Talking Trauma at the Big Bang Fair
The Centre for Trauma Sciences were awarded a Large Grant from the Centre for Public Engagement last year. Below, we catch up with how they're getting on with their project:
The Centre for Trauma Sciences was lucky enough to be awarded a CPE large grant this year, which we are using to redevelop our public engagement activities to focus on highlighting the role of the immune system in Trauma.
We are developing several hands-on activities, including interactive games and a touchscreen body map, as well as producing some supporting leaflets. Together these tools aim to:
- Discuss what Trauma is
- Introduce some of the cells that make up the immune system
- Explain how Traumatic injury can alter the function of these cells
- Describe why in some cases the alterations in immune cell function induced by Trauma can harm rather than heal the body after injury
As part of developing the new activities and leaflets, and to ensure that we were pitching the information to students at a correct level, we set up a meeting with a local educational consultant. Together we went over the leaflet drafts and discussed the hands-on activity ideas that we had planned. This was a great opportunity to get an external expert from within the teaching profession to review our ideas and make sure that we were delivering our message in the best possible way.
In planning our engagement events for the year we chose an early, smaller fair to test out our new activities. On 27th March 2018 three of the trauma research team headed down to Eastbourne to run our ‘Think you’re immune to Trauma?’ activities at the Eastbourne Big Bang fair. This gave us the chance to run through some of the new activities and gain feedback from the children there, as well as their teachers, the fair organisers and other people presenting at the fair.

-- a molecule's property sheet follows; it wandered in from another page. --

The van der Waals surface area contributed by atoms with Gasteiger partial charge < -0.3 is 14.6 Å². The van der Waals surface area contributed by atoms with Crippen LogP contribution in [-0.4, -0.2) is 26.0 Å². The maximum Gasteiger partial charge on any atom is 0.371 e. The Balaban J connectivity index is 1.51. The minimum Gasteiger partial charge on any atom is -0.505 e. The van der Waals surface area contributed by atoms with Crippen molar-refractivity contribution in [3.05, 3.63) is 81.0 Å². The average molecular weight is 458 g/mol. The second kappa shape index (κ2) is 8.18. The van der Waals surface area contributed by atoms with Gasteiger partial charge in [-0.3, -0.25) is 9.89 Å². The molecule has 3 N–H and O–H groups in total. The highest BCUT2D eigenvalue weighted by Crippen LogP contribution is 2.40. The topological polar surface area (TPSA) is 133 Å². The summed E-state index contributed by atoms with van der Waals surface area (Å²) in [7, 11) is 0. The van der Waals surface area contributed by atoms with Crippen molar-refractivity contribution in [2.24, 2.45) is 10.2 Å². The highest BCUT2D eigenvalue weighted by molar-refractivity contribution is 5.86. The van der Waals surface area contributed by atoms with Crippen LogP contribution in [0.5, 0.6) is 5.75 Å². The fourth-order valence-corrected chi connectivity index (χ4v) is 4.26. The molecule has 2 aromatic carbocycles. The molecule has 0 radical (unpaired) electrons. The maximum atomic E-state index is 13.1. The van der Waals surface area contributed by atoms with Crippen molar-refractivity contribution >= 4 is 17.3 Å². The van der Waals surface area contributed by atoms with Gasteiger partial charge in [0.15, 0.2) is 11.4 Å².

The day was a great experience, we got some really positive feedback and the new activities ran smoothly. We definitely generated interest and got children engaged in our activities, and this gave us a great platform to talk about many aspects of our research. As part of our monitoring and self-evaluation plan we handed out stickers to track the number of children that we talked with on the day. In addition, we asked them to complete a couple of evaluation tools to measure the impact that engaging with our activities had had on their understanding of trauma and the immune system. The x – y graph was a great way of getting slightly more in-depth feedback on whether we achieved the aims of our activities.
It was somewhat harder to gauge whether the children linked the role of the immune system in Trauma to all of our activities, and this is something that we will focus on evaluating at our future events.
We are continuing to develop our activities, and to think of new ways to evaluate them, to make sure that we get the most out of our public engagement opportunities. We have more events coming up later in the year. This will be presenting some other new activities at the Festival of Communities as well as adapting other events for a lay audience. In July, we will be showcasing our new touchscreen trauma body map at the Big Bang in East London.
Follow our future activities with the hash tag #immune2trauma